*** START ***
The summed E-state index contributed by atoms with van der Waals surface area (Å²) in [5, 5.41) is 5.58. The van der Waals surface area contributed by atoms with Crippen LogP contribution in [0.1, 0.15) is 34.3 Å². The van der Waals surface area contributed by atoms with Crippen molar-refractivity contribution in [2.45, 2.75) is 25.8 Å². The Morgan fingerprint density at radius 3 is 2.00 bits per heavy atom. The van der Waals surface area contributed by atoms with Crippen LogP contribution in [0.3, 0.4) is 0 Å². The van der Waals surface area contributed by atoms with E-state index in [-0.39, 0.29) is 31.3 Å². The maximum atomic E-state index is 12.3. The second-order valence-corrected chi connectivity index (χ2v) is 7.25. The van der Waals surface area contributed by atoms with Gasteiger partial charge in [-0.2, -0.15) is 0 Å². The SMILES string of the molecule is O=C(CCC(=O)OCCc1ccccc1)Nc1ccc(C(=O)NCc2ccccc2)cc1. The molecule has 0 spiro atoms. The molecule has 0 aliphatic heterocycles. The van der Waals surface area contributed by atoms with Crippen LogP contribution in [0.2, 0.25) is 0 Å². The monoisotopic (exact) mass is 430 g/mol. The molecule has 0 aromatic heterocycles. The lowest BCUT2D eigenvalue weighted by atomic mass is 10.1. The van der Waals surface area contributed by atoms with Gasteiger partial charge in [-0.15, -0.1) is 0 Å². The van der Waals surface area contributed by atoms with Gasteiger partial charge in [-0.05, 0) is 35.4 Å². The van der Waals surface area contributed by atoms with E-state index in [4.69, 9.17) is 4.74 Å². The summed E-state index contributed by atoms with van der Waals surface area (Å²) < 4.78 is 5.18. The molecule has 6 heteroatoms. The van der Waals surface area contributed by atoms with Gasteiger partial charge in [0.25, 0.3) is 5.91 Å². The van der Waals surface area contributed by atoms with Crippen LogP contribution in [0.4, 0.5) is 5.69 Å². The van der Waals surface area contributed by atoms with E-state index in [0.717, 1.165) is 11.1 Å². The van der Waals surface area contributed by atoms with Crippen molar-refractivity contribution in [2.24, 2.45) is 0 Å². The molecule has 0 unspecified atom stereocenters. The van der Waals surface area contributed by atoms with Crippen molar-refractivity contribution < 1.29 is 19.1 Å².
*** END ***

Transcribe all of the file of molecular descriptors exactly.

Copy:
The summed E-state index contributed by atoms with van der Waals surface area (Å²) in [5, 5.41) is 5.58. The van der Waals surface area contributed by atoms with Crippen LogP contribution in [0.1, 0.15) is 34.3 Å². The van der Waals surface area contributed by atoms with Crippen molar-refractivity contribution in [2.45, 2.75) is 25.8 Å². The Morgan fingerprint density at radius 3 is 2.00 bits per heavy atom. The van der Waals surface area contributed by atoms with Crippen LogP contribution in [0.3, 0.4) is 0 Å². The van der Waals surface area contributed by atoms with E-state index in [-0.39, 0.29) is 31.3 Å². The maximum atomic E-state index is 12.3. The second-order valence-corrected chi connectivity index (χ2v) is 7.25. The van der Waals surface area contributed by atoms with Gasteiger partial charge in [-0.2, -0.15) is 0 Å². The SMILES string of the molecule is O=C(CCC(=O)OCCc1ccccc1)Nc1ccc(C(=O)NCc2ccccc2)cc1. The molecule has 0 spiro atoms. The molecule has 0 aliphatic heterocycles. The van der Waals surface area contributed by atoms with Crippen LogP contribution in [0.2, 0.25) is 0 Å². The monoisotopic (exact) mass is 430 g/mol. The molecule has 0 aromatic heterocycles. The lowest BCUT2D eigenvalue weighted by atomic mass is 10.1. The van der Waals surface area contributed by atoms with Gasteiger partial charge in [-0.15, -0.1) is 0 Å². The van der Waals surface area contributed by atoms with Gasteiger partial charge in [-0.05, 0) is 35.4 Å². The van der Waals surface area contributed by atoms with E-state index in [4.69, 9.17) is 4.74 Å². The summed E-state index contributed by atoms with van der Waals surface area (Å²) < 4.78 is 5.18. The molecule has 6 heteroatoms. The van der Waals surface area contributed by atoms with Gasteiger partial charge in [0.25, 0.3) is 5.91 Å². The van der Waals surface area contributed by atoms with Crippen LogP contribution in [0.4, 0.5) is 5.69 Å². The van der Waals surface area contributed by atoms with E-state index in [0.717, 1.165) is 11.1 Å². The van der Waals surface area contributed by atoms with Crippen molar-refractivity contribution in [2.24, 2.45) is 0 Å². The molecule has 0 unspecified atom stereocenters. The van der Waals surface area contributed by atoms with Crippen molar-refractivity contribution < 1.29 is 19.1 Å².